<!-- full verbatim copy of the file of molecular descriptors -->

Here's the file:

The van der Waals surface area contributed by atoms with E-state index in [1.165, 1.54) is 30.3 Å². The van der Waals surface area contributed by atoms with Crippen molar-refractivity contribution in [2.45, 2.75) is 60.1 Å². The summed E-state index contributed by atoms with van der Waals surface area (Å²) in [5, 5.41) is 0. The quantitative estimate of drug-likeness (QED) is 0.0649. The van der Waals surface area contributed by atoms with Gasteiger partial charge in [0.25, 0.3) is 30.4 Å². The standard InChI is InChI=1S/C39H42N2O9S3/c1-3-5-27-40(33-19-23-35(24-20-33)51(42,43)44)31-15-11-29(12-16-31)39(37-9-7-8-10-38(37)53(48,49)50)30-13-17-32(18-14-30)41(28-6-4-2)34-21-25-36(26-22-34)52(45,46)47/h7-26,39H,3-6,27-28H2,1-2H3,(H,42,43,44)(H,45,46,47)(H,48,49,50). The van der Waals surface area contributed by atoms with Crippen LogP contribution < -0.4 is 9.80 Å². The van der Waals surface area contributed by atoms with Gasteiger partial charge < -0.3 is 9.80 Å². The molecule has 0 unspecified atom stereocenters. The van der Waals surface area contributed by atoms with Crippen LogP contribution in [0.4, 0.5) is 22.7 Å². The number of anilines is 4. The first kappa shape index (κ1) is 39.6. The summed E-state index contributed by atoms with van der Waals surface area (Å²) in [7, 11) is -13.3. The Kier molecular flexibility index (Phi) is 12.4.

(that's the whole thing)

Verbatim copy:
The van der Waals surface area contributed by atoms with E-state index in [1.165, 1.54) is 30.3 Å². The van der Waals surface area contributed by atoms with Crippen molar-refractivity contribution in [2.45, 2.75) is 60.1 Å². The summed E-state index contributed by atoms with van der Waals surface area (Å²) in [5, 5.41) is 0. The quantitative estimate of drug-likeness (QED) is 0.0649. The van der Waals surface area contributed by atoms with Gasteiger partial charge in [0.25, 0.3) is 30.4 Å². The standard InChI is InChI=1S/C39H42N2O9S3/c1-3-5-27-40(33-19-23-35(24-20-33)51(42,43)44)31-15-11-29(12-16-31)39(37-9-7-8-10-38(37)53(48,49)50)30-13-17-32(18-14-30)41(28-6-4-2)34-21-25-36(26-22-34)52(45,46)47/h7-26,39H,3-6,27-28H2,1-2H3,(H,42,43,44)(H,45,46,47)(H,48,49,50). The van der Waals surface area contributed by atoms with Crippen LogP contribution < -0.4 is 9.80 Å². The van der Waals surface area contributed by atoms with Gasteiger partial charge < -0.3 is 9.80 Å². The molecule has 0 unspecified atom stereocenters. The van der Waals surface area contributed by atoms with Crippen LogP contribution in [0.4, 0.5) is 22.7 Å². The number of anilines is 4. The first kappa shape index (κ1) is 39.6. The summed E-state index contributed by atoms with van der Waals surface area (Å²) in [7, 11) is -13.3. The Kier molecular flexibility index (Phi) is 12.4.